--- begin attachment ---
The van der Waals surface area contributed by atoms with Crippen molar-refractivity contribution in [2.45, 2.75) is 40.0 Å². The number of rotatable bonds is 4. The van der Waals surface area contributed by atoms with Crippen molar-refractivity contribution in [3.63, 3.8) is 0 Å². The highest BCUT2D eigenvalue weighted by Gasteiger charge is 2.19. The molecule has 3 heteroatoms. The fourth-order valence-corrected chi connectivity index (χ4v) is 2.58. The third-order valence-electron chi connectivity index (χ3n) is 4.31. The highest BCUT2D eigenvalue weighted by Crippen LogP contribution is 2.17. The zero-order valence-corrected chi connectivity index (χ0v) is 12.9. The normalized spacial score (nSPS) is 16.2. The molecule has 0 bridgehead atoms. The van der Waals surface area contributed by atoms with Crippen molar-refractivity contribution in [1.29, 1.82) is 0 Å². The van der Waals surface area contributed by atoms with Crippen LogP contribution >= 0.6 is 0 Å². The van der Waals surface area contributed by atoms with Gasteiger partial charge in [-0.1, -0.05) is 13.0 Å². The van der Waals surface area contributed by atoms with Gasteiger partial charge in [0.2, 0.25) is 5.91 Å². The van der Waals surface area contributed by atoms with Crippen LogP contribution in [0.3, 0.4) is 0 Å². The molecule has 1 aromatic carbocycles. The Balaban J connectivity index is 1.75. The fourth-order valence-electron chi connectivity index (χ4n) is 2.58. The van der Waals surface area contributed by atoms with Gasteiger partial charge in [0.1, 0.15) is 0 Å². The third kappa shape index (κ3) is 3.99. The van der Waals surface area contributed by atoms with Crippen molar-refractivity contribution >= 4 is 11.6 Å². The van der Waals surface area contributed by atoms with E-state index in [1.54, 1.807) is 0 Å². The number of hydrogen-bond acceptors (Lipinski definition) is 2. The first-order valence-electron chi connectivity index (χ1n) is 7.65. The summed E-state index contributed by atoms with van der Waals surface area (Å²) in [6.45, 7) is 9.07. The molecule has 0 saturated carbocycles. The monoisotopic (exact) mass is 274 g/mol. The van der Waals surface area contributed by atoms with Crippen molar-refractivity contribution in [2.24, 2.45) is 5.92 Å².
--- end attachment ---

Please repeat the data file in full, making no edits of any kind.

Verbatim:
The van der Waals surface area contributed by atoms with Crippen molar-refractivity contribution in [2.45, 2.75) is 40.0 Å². The number of rotatable bonds is 4. The van der Waals surface area contributed by atoms with Crippen molar-refractivity contribution in [3.63, 3.8) is 0 Å². The highest BCUT2D eigenvalue weighted by Gasteiger charge is 2.19. The molecule has 3 heteroatoms. The fourth-order valence-corrected chi connectivity index (χ4v) is 2.58. The third-order valence-electron chi connectivity index (χ3n) is 4.31. The highest BCUT2D eigenvalue weighted by Crippen LogP contribution is 2.17. The zero-order valence-corrected chi connectivity index (χ0v) is 12.9. The normalized spacial score (nSPS) is 16.2. The molecule has 0 bridgehead atoms. The van der Waals surface area contributed by atoms with Crippen molar-refractivity contribution in [1.29, 1.82) is 0 Å². The van der Waals surface area contributed by atoms with Crippen LogP contribution >= 0.6 is 0 Å². The van der Waals surface area contributed by atoms with Gasteiger partial charge in [-0.1, -0.05) is 13.0 Å². The van der Waals surface area contributed by atoms with Gasteiger partial charge in [0.2, 0.25) is 5.91 Å². The van der Waals surface area contributed by atoms with Crippen LogP contribution in [0.3, 0.4) is 0 Å². The molecule has 1 aromatic carbocycles. The Balaban J connectivity index is 1.75. The fourth-order valence-electron chi connectivity index (χ4n) is 2.58. The van der Waals surface area contributed by atoms with Gasteiger partial charge in [0.1, 0.15) is 0 Å². The third kappa shape index (κ3) is 3.99. The van der Waals surface area contributed by atoms with Crippen molar-refractivity contribution >= 4 is 11.6 Å². The van der Waals surface area contributed by atoms with E-state index in [1.54, 1.807) is 0 Å². The number of hydrogen-bond acceptors (Lipinski definition) is 2. The first-order valence-electron chi connectivity index (χ1n) is 7.65. The summed E-state index contributed by atoms with van der Waals surface area (Å²) in [6.45, 7) is 9.07. The molecule has 0 saturated carbocycles. The monoisotopic (exact) mass is 274 g/mol. The van der Waals surface area contributed by atoms with Crippen molar-refractivity contribution in [2.24, 2.45) is 5.92 Å².